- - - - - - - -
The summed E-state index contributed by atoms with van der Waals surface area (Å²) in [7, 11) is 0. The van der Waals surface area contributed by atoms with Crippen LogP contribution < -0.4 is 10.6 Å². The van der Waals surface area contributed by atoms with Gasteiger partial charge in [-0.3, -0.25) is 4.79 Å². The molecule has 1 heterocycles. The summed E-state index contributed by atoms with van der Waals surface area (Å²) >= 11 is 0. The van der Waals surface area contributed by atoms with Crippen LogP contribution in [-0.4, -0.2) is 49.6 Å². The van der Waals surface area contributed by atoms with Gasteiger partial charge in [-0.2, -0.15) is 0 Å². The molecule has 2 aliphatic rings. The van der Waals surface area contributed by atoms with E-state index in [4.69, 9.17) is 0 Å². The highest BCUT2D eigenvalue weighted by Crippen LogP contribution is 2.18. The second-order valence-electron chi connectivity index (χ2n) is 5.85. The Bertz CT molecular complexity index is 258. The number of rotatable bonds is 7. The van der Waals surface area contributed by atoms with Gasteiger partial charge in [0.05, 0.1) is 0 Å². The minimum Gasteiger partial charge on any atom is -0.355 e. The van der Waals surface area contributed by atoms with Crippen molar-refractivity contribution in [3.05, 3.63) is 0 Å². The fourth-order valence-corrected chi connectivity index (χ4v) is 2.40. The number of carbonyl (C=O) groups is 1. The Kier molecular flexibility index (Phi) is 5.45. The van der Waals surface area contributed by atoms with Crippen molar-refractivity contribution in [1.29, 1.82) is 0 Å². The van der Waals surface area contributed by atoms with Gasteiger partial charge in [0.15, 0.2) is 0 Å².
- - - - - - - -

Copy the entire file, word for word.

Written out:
The summed E-state index contributed by atoms with van der Waals surface area (Å²) in [7, 11) is 0. The van der Waals surface area contributed by atoms with Crippen LogP contribution < -0.4 is 10.6 Å². The van der Waals surface area contributed by atoms with Gasteiger partial charge in [-0.3, -0.25) is 4.79 Å². The molecule has 1 heterocycles. The summed E-state index contributed by atoms with van der Waals surface area (Å²) >= 11 is 0. The van der Waals surface area contributed by atoms with Crippen LogP contribution in [-0.4, -0.2) is 49.6 Å². The van der Waals surface area contributed by atoms with Gasteiger partial charge in [-0.2, -0.15) is 0 Å². The molecule has 2 aliphatic rings. The van der Waals surface area contributed by atoms with E-state index in [4.69, 9.17) is 0 Å². The highest BCUT2D eigenvalue weighted by Crippen LogP contribution is 2.18. The second-order valence-electron chi connectivity index (χ2n) is 5.85. The Bertz CT molecular complexity index is 258. The number of rotatable bonds is 7. The van der Waals surface area contributed by atoms with Gasteiger partial charge in [0.05, 0.1) is 0 Å². The minimum Gasteiger partial charge on any atom is -0.355 e. The van der Waals surface area contributed by atoms with Crippen molar-refractivity contribution in [3.05, 3.63) is 0 Å². The fourth-order valence-corrected chi connectivity index (χ4v) is 2.40. The number of carbonyl (C=O) groups is 1. The Kier molecular flexibility index (Phi) is 5.45. The van der Waals surface area contributed by atoms with Crippen molar-refractivity contribution in [1.29, 1.82) is 0 Å². The van der Waals surface area contributed by atoms with Gasteiger partial charge in [0.15, 0.2) is 0 Å².